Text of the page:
Meredith White has written a similar blog post a few years ago - it is a great read!
A few years ago, a number of Latin teachers from all over the country and I were talking over dinner about observing other Latin teachers in the classroom. On the one hand, we all agreed how important and beneficial it was for us to see other teachers in action, to see what they were doing in their classrooms, and to learn from them. At the same time, I vividly recall one teacher saying, "I loved being able to observe __________, but what I really want to see is how he handles a disruptive class or students who do not want to be there. Or even better, I want to see what he does when a lesson just flat out bombs. That is what is going in my classroom. THAT is what I need to see."
There is so much truth in what that teacher said. As teachers, we want to show off and to display our best when observed. Whenever teachers come to observe me, I know that I want them to see my classes where I am at my best. I also know that I enjoy sharing classroom triumphs and academic strategies with which I have had success and where I saw both language acquisition and high student engagement occurring. On social media, there is a plethora of posts by teachers, detailing their student victories and what is working in their classes. However, what we need to realize is that as inspirational as these social media posts can be, these are just teacher highlight reels. Much like sports newscasts which only spotlight the highlights of a game, these snippets do not represent the bigger picture as a whole.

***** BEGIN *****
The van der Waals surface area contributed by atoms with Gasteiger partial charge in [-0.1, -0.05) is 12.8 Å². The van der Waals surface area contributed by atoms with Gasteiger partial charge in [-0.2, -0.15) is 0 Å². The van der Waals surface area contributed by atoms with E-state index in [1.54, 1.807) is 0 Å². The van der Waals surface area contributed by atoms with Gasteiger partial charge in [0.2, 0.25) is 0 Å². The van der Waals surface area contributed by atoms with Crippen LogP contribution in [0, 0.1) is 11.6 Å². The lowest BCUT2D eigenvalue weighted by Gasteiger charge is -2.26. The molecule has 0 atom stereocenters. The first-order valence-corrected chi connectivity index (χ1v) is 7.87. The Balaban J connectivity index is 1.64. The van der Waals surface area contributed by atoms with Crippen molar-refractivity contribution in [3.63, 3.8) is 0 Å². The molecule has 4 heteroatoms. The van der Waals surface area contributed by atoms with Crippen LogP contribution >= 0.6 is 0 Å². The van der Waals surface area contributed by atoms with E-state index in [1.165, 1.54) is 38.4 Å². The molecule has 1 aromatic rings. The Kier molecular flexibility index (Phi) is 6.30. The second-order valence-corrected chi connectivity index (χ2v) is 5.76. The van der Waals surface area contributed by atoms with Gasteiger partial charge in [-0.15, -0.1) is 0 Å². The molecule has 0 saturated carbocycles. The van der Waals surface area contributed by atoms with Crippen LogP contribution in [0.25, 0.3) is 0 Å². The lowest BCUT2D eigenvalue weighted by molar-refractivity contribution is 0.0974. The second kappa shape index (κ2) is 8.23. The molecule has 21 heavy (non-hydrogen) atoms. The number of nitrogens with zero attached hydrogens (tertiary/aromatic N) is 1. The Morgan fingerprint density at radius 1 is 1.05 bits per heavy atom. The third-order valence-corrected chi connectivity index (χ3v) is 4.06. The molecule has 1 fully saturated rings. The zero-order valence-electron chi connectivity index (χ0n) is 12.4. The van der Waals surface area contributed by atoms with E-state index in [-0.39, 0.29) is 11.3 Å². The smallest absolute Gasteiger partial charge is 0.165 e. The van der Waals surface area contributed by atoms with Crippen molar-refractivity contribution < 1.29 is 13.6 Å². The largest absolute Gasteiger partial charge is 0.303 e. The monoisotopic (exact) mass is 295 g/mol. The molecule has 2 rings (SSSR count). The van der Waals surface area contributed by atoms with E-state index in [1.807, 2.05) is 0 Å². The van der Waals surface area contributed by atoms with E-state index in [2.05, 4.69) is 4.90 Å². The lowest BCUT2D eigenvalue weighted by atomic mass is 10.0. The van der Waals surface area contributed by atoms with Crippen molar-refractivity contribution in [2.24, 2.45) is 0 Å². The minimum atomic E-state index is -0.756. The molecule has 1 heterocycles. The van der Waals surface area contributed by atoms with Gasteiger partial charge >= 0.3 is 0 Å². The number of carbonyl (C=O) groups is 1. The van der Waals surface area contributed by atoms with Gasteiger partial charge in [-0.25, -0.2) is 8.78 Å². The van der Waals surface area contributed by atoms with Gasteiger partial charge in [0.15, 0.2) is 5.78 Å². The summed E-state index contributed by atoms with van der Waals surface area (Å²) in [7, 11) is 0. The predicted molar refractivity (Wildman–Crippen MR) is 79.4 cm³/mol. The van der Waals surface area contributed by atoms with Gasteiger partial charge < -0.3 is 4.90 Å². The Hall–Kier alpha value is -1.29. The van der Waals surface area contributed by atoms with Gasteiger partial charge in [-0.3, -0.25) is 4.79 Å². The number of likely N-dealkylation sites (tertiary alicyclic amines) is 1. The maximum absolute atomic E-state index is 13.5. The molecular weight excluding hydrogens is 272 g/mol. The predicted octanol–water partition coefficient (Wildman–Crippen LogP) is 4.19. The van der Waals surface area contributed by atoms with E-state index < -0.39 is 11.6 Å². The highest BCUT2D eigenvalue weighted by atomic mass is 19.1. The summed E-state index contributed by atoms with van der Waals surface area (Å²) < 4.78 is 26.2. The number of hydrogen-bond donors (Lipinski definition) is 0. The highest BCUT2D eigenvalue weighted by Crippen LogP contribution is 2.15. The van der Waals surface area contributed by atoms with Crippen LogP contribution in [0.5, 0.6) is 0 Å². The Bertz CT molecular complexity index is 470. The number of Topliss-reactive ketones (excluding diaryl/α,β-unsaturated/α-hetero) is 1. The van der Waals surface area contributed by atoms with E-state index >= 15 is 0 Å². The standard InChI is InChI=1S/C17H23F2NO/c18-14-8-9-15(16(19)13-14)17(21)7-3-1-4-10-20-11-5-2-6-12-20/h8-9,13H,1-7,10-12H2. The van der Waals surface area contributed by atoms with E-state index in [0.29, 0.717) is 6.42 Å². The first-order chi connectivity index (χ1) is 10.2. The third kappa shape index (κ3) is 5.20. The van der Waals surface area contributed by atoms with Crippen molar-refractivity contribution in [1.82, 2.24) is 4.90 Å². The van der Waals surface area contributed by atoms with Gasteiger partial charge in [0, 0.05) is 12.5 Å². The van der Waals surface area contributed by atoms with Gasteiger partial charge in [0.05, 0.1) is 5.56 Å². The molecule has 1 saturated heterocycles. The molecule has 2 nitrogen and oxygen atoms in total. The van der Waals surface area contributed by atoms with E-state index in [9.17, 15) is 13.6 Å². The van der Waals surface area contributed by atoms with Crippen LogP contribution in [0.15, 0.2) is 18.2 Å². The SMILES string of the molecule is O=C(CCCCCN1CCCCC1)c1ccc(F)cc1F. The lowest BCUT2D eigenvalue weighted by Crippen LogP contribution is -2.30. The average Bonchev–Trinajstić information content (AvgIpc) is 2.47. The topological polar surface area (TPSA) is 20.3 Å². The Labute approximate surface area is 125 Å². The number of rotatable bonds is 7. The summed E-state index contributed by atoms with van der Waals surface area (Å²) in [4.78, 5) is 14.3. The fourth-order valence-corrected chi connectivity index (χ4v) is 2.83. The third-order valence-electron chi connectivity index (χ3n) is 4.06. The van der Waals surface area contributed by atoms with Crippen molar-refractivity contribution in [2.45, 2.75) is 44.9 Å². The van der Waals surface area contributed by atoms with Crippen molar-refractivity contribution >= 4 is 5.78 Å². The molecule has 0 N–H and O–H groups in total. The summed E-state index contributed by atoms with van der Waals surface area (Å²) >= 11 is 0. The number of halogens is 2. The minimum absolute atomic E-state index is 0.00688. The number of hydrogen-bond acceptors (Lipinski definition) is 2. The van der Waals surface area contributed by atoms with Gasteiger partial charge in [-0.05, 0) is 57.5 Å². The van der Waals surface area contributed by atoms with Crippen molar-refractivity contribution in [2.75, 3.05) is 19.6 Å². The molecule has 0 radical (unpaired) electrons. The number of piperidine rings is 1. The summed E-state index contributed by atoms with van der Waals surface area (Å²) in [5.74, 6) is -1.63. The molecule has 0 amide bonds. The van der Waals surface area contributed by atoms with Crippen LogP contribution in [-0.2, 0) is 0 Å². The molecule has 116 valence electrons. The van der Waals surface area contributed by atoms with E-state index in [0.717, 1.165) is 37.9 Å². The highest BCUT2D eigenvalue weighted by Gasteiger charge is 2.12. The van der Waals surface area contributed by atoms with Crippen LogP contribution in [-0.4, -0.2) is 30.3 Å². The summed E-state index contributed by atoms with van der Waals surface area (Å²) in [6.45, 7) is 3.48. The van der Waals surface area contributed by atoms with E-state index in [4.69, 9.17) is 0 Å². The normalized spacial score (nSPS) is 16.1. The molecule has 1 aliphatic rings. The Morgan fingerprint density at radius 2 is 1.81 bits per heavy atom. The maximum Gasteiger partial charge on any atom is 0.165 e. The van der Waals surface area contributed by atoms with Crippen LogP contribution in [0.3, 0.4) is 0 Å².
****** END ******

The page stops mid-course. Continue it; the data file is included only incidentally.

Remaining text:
Highlight reels can be both encouraging and motivating, but they can also have the opposite effect if a person gets into a "compare and despair" mentality about one's ability as a teacher. What we need is more highlight reals. We need to be more honest about our daily struggles and about those times where we feel like we are falling short. I think that a major issue is that we wish to hit home runs every day in the classroom, when in reality, we are lucky if we get a single when at bat. My district world language coordinator always reminds us that teaching is a marathon, not a sprint, and that our victories are not always immediate.
I hope that my blog posts do not make it appear that every day is a day of student language acquisition and of tremendous student classroom engagement in my classes. This year, I have been blessed to have five classes of students who for the most part enjoy both me and the class, and I have had very little discipline issues. However, I also realize that this is an anomaly, because over the past years, I have always had 1-2 classes where it has been a daily struggle with particular students. I employed classroom management strategies, tried to make connections with them, and loved them by faith but to no visible avail, and I feel like these students held both me and the class hostage. I even have written a blog post a few years ago about the times when I feel like a failure as a Latin teacher.
At the same time, I know that I am not alone and that I am not the only teacher whose actual highlight reals are a far cry from his sporadic highlight reels. In her blog post, I love how Meredith White says that too often we compare others' highlight reels to our own blooper reels and as a result, we harp on ourselves for being bad teachers.
I hope that we as teachers can feel more open and safe to share our highlight reals with each other and that these reals in turn can help encourage others , knowing that everyone still deals with struggles in teaching.